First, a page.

Treatment
Comments 5

Have you ever felt stranded?

Have you ever felt stranded?  Sick …Painfully so…But did not know who to call. Maybe too sick to figure it out.

This happens a lot to those of us with autoimmune disorders. I am seeing many doctors, each a specialist who oversees a section of my body.  For me, I have a rheumatologist, an oncologist, an endocrinologist, an ENT Doc, an internist and a podiatrist. However, there is no one who looks at the total me.

This week I am in trouble. Things just are not working well enough. The protocols that are to be followed when I am in trouble are not working.  What do you do when your painful issue does not fall into the neat little slot of a specialty? When you are plainly worried that all is going to hell?  Who do you call? Unfortunately, not GHOSTBUSTERS.

Here’s what I did. Then I will tell you about my remedy for my next crisis of indecision.

It was decided through C-T scans and visits to my endocrinologist and an ENT Doc that the swollen lymph glands in the back of my head, my neck, my jaw and my face were due to my RA. Relief for me. I was thankful that I did not need to worry about doctors doing weird things to my head. But then what? My oncologist is worried about lymphoma (77x risk in severe RA). A nagging little worry. Just setting the stage here.

A few days ago my left side of my face started swelling. My jaw hurt. My face hurt as well as my ear. My face kept getting more swollen as well as more painful. I felt as if I should call the oncologist right away and demand a test for lymphoma.

However, I called my rheumatologist only to get the message no one was home.

Panic!

Called my rheumatologist again. Thankfully someone answered. The solution was at hand. Thank God!  I did not need to come right in for a lymphoma evaluation. Instead, I was given a prescription for a Medrol pack. I was told that it would solve my problem. I felt much better already. I had a solution, a plan of action.  Seems obvious doesn’t it? It wasn’t at the time.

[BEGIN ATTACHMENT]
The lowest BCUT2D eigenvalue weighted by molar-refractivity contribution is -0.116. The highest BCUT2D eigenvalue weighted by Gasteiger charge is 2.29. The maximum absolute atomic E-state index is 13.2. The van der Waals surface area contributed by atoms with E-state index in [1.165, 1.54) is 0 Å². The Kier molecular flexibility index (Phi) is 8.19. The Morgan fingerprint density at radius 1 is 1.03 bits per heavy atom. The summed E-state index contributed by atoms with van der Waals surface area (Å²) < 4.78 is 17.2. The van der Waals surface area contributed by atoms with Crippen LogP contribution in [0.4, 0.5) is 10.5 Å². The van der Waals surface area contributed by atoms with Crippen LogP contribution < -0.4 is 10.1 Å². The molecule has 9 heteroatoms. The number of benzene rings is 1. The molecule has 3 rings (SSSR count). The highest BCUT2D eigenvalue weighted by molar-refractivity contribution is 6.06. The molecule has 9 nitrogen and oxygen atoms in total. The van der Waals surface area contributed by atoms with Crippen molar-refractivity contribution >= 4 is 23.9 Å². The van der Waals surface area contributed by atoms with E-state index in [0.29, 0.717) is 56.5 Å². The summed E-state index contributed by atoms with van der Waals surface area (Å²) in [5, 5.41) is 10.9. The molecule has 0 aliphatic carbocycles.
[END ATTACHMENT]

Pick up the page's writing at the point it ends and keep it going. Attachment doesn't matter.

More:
Strong, lovely and helpful

Strong, lovely and helpful

I needed help. I needed someone who saw the whole me. My next call was to Abby. She is a Palliative Nurse Practitioner. She was able to see me today. She will provide the supportive umbrella for my needs.

“Palliative care is specialized medical care for people with serious illnesses. This type of care is focused on providing patients with relief from the symptoms, pain, and stress of a serious illness—whatever the diagnosis.”

“The goal is to improve quality of life for both the patient and the family. Palliative care is provided by a team of doctors, nurses and other specialists who work with a patient’s other doctors to provide an extra layer of support.”

“Palliative care is appropriate at any age and at any stage in a serious illness, and can be provided together with curative treatment.”(Quote from brochure from Presbyterian Medical Group Palliative Care Centers.)

Abby suggested I take my Tramadol on a regular schedule with my other meds to keep my pain level under control.  She said my GI system was stressed from all my meds and wrote a prescription for probiotics. She also said I still have much processing to work through.

This is perfect for me.  Abby gave me her cell number. I now have a lifeline. I will see her again and I do have her number if I get in a jam. Lucky me. Definitely not alone. I feel much better.

Consider looking for a palliative care service to help you wade through the endless issues of a serious illness. I made the call. You can too.

5 Comments

  1. I’m so sorry for your week, but so thankful you found palliative care. I’ve reblogged your post to help others who may not know of this wonderful “holistic” resource. Wishing you well!

    Like

  2. Unfortunately, Palliative care is a well kept secret. It’s a new program that should be so helpful for folks with pain of chronic illness. And nurses play such an important roll. Thanks for speaking about this great service.

    Like

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